Britain to carry out ‘offensive’ cyber attacks from new £5bn digital warfare centre

·3 min read
Ben Wallace - JULIAN SIMMONDS 
Ben Wallace - JULIAN SIMMONDS

Britain will launch “offensive” cyber attacks in response to similar assaults or disinformation campaigns by “hostile states” such as Russia, the Defence Secretary has said, as he unveiled plans for a £5bn digital warfare centre in the heart of the red wall.

In an interview with The Telegraph, Ben Wallace revealed that the new National Cyber Force headquarters will be built in the North West, in a move Boris Johnson hopes will emulate the construction of GCHQ, the government’s listening post, outside Cheltenham under Winston Churchill’s premiership.

Mr Wallace said the agency, which is expected to employ thousands of hackers and analysts by 2030, would “put Britain at the front” of countries with the ability to carry out cyber attacks.

“We will be one of the very, very few nations in the world with that scale,” he said.

The agency, which will be jointly run by the Ministry of Defence and GCHQ, will develop the ability to attack critical national infrastructure, such as power stations, in “hostile states” that carry out similar assaults on Britain.

Mr Johnson is expected to cite the plans as a key part of his levelling up agenda, as the Prime Minister prepares to set out how the Government is “getting on with the job”, at the Conservatives’ annual conference in Manchester on Sunday.

‘Foreign states are waging cyber warfare on us every day’

The National Cyber Force will be based in Samlesbury, Lancashire, between Blackburn, Preston, Bolton and Burnley.

MPs who have been lobbying for the headquarters to be based in Samlesbury include Sir Lindsay Hoyle, the Commons Speaker, and Nigel Evans, his deputy, both of whom represent seats in the area.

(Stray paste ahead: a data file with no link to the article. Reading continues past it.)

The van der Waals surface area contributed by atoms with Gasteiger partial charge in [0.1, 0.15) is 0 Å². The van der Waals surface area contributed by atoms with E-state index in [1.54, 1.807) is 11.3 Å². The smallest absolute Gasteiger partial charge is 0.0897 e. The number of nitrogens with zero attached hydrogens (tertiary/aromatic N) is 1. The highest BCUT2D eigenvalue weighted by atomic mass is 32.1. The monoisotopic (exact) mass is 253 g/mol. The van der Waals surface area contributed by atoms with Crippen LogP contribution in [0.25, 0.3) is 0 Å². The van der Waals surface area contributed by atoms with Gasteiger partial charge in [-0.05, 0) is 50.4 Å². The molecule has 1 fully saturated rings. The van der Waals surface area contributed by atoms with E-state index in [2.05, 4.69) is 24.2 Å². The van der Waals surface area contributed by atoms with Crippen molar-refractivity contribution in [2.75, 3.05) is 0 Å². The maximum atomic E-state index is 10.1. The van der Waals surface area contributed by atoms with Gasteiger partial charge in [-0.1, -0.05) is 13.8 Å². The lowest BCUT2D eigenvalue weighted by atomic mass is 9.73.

Mr Wallace said: “Some foreign states are waging cyber warfare on us every single day. And we have a right under international law and among ourselves to defend ourselves. We will defend ourselves from cyber warfare if that warfare is dangerous, corrupting, or damaging.

“And one of the ways you can do that is to dismantle the tools that are used against you. For example, if a hostile state is using a server to deploy ransomware against you, or spyware or using disinformation, you could use offensive cyber to deal with those servers.”

He added: “Offensive cyber can do a range of things, including going after paedophiles and their networks, going after terrorism and their networks, and obviously going after hostile states, should we choose to do so where they use capabilities.

“It’s a new front, a new domain in battle. And that’s what we’ve got to be able to do here.”

Attack on the NHS

Mr Wallace cited the 2017 WannaCry attack that crippled parts of the NHS as an example of the type of assault that the new agency would be used to counter.

“WannaCry was a North Korean cyber attack and that crippled for a significant period of time our NHS outpatients system.

“My duty is to defend but having part of that is the ability to dismantle your adversaries’ capabilities to attack you.”

Asked whether the National Cyber Force’s capabilities were intended to include attacking critical national infrastructure in a hostile state that launched a similar assault on this country, Mr Wallace said: “It would be a dereliction of duty if these capabilities weren’t on our shelves. Who knows where we’ll be in 20 years’ time, we haven’t had a tier-one cyber attack yet, a catastrophic cyber attack.”

Mr Wallace said that Britain was already a “leader” in defending cyber attacks, thanks to GCHQ’s National Cyber Security Centre, but added: “We have to respond in line with both escalation and deterrent. So will be investing in all our capabilities.”

Likening the proposed new centre to GCHQ, which was built in 1951, Mr Wallace said: “Cheltenham was a small country town and look what it has done. That’s what we mean by levelling up.”

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